ART IN DISCOURSE with Brus Rubio Churay and Ximena Alarcón

Some scenes and commentary from the inauguration event at Xapiri Ground.
Melanie Dizon
October 20, 2022


with Brus Rubio Churay and Ximena Alarcón

On the eve of October 7, 2022 the inauguration of "Lo que el progreso nos dejó" by Ximena Alarcón and "Viaje Amazónico" by Brus Rubio took place at Xapiri Ground. The curation process involved the pairing of both artists to discourse between third and first person perspectives on the premise of art, indigenous identity, cultural transformation, and personal questioning to what is progress.

Photo: Davis Torres

Brus Rubio is an artist of Bora-Murui descent who resides in his community of Pucarquillo  in the Ampiyacu river basin, Loreto in the Peruvian Amazon. Through the medium of painting he has chosen to deliver a message about "cultural transformation" where depictions of mythological and cultural tradition are realized in his style of "magical realism."

"My process is quite diversified through a historical one, I don't want to talk about the victimization of the Amazon, on the contrary, I want to talk about the sameness of all the cultures as equal. From the practices of the rubber boom, and later the church, then came the political part, and through all these accumulative influences, we have lost many things, we have lost the names of our clans, and so in my generation I began to investigate and search. Also, we are not unique, I mean, you can say we are not unique the Murui or Bora, we are ordinary people. We are all people that lack something, the human being is ignorant in everything. So I feel with this in point, that we are always traveling in cultural times".

Viaje Amazónico / Photo: Davis Torres

The painting "Viaje Amazónico" represents the journeys made by the clans along the Amazonian rivers in memory of their ancestors, as they travel on a tobacco leaf raft signifying protection. The water beings guide the journey as the characters respect and understand that one lives from these beings, giving reverence to life and empowering themselves through the awareness of all that the environment offers them. This is why they travel in community, from one village to another to celebrate and give thanks for nature's goodness. This journey is part of a mythological memory that is transmitted to the youth, educating in a conscious way that they respect the rivers and the Water beings.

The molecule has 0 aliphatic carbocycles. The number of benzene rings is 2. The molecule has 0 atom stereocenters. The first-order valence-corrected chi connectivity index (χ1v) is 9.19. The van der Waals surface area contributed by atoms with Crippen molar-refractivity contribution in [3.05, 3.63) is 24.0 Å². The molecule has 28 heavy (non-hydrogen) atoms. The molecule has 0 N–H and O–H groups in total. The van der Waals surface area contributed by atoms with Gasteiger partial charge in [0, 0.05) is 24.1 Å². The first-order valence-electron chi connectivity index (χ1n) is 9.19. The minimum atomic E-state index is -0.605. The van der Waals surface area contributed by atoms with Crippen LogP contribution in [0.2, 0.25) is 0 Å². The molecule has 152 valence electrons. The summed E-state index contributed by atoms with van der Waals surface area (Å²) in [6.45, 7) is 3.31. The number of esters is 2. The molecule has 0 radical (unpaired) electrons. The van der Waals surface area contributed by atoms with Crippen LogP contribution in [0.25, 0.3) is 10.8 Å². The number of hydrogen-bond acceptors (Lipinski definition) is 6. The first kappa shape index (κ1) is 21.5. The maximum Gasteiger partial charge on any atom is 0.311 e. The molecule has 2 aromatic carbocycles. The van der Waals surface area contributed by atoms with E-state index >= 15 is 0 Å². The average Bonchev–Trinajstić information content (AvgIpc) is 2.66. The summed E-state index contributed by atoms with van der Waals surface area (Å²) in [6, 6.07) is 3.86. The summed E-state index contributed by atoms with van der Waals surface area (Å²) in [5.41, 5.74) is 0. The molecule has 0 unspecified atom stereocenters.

This painting also holds further meaning, one that is a central part of Rubio's message around cultural transformation. Portrayed here is the human-nature assimilation in a journey "towards" a common place, a celebration of life where each character; represented in their own individual state of being, symbolizes the diversity of existence, creation, and tradition. Many of Rubio's paintings speak about "the journey"; a celebration in moving forward (not backward) alluding to the artist's belief towards progress, which very much is connected to how the youth are educated through the metaphorical language of his paintings.
Photo: Davis Torres

Ximena Alarcón is a Mexican artist (CDMX 1968) who shares her time between Peru, Mexico and France. Her installation work reflects upon social inequality, gender, racism and empathy. For this exhibition, she poses the question of the possibility of conciliation between traditional culture and the notion of progress as it is conceived today. This question was particularly intensified during a visit to the Bora community of San Andrés* close to Iquitos, where she witnessed a traditional ceremony staged for touristic purposes. Ximena's installation involves the use of the Bora festive skirt made of llanchama (tree fiber) as the backdrop for her inquisition.

Photo: Davis Torres

"So, my search in my relation to progress is that, it is a complicated relationship because I enjoy progress, I had access to education, to health, to living in France, I am privileged but I realize that this progress is detrimental to many things, and that part I do not like, and that part interests me to communicate because my indigenous side disappeared because of the need for assimilation, for the Mexicans of indigenous origin to westernization... For me, art means the possibility to find who I am and what I want to say, and what moves me to do what I do."

"As a native Mexican artist, I pose the question of the possibility of conciliation between traditional culture and the notion of progress as it is conceived today, how to articulate and avoid the disappearance of customs, and traditional knowledge that brings progress and its effects of assimilation and dominance?"

Photo: Davis Torres

We extend our thanks to Brus Rubio and Ximena Alarcón for sharing their perspectives with us at this intimate meeting of the minds, and to Estefanía Ortiz Morillo (director of Espacio Cultural Cordillera), for mediating the talk.

Photo: Davis Torres


are on exhibition at Xapiri Ground through the end of January 2023.